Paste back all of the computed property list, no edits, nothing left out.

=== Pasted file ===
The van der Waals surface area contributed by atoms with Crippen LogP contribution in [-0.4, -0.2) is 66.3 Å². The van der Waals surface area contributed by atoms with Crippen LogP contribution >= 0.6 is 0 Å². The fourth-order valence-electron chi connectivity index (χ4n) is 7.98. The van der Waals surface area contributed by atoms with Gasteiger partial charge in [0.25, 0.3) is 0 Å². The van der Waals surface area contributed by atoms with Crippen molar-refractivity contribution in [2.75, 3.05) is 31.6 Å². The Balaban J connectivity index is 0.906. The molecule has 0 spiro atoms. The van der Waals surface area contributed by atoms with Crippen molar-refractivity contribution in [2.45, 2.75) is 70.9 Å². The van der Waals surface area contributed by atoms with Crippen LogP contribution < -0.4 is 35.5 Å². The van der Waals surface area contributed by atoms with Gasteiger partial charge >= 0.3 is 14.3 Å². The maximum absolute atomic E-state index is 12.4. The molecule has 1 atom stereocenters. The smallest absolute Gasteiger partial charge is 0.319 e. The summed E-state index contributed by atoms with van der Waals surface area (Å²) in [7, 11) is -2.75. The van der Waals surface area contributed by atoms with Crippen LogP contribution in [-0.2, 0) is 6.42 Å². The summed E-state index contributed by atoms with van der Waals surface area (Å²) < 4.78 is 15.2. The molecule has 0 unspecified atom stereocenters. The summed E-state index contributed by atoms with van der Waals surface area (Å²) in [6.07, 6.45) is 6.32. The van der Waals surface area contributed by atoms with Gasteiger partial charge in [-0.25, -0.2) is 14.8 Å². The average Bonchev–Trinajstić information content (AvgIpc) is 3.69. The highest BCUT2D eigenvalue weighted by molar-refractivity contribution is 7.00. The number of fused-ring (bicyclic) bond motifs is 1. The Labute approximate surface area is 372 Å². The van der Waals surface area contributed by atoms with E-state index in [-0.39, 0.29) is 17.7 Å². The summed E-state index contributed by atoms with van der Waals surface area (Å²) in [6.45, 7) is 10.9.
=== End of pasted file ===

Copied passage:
The van der Waals surface area contributed by atoms with Crippen LogP contribution in [-0.4, -0.2) is 66.3 Å². The van der Waals surface area contributed by atoms with Crippen LogP contribution >= 0.6 is 0 Å². The fourth-order valence-electron chi connectivity index (χ4n) is 7.98. The van der Waals surface area contributed by atoms with Gasteiger partial charge in [0.25, 0.3) is 0 Å². The van der Waals surface area contributed by atoms with Crippen molar-refractivity contribution in [2.75, 3.05) is 31.6 Å². The Balaban J connectivity index is 0.906. The molecule has 0 spiro atoms. The van der Waals surface area contributed by atoms with Crippen molar-refractivity contribution in [2.45, 2.75) is 70.9 Å². The van der Waals surface area contributed by atoms with Crippen LogP contribution < -0.4 is 35.5 Å². The van der Waals surface area contributed by atoms with Gasteiger partial charge >= 0.3 is 14.3 Å². The maximum absolute atomic E-state index is 12.4. The molecule has 1 atom stereocenters. The smallest absolute Gasteiger partial charge is 0.319 e. The summed E-state index contributed by atoms with van der Waals surface area (Å²) in [7, 11) is -2.75. The van der Waals surface area contributed by atoms with Crippen LogP contribution in [-0.2, 0) is 6.42 Å². The summed E-state index contributed by atoms with van der Waals surface area (Å²) < 4.78 is 15.2. The molecule has 0 unspecified atom stereocenters. The summed E-state index contributed by atoms with van der Waals surface area (Å²) in [6.07, 6.45) is 6.32. The van der Waals surface area contributed by atoms with Gasteiger partial charge in [-0.25, -0.2) is 14.8 Å². The average Bonchev–Trinajstić information content (AvgIpc) is 3.69. The highest BCUT2D eigenvalue weighted by molar-refractivity contribution is 7.00. The number of fused-ring (bicyclic) bond motifs is 1. The Labute approximate surface area is 372 Å². The van der Waals surface area contributed by atoms with E-state index in [-0.39, 0.29) is 17.7 Å². The summed E-state index contributed by atoms with van der Waals surface area (Å²) in [6.45, 7) is 10.9.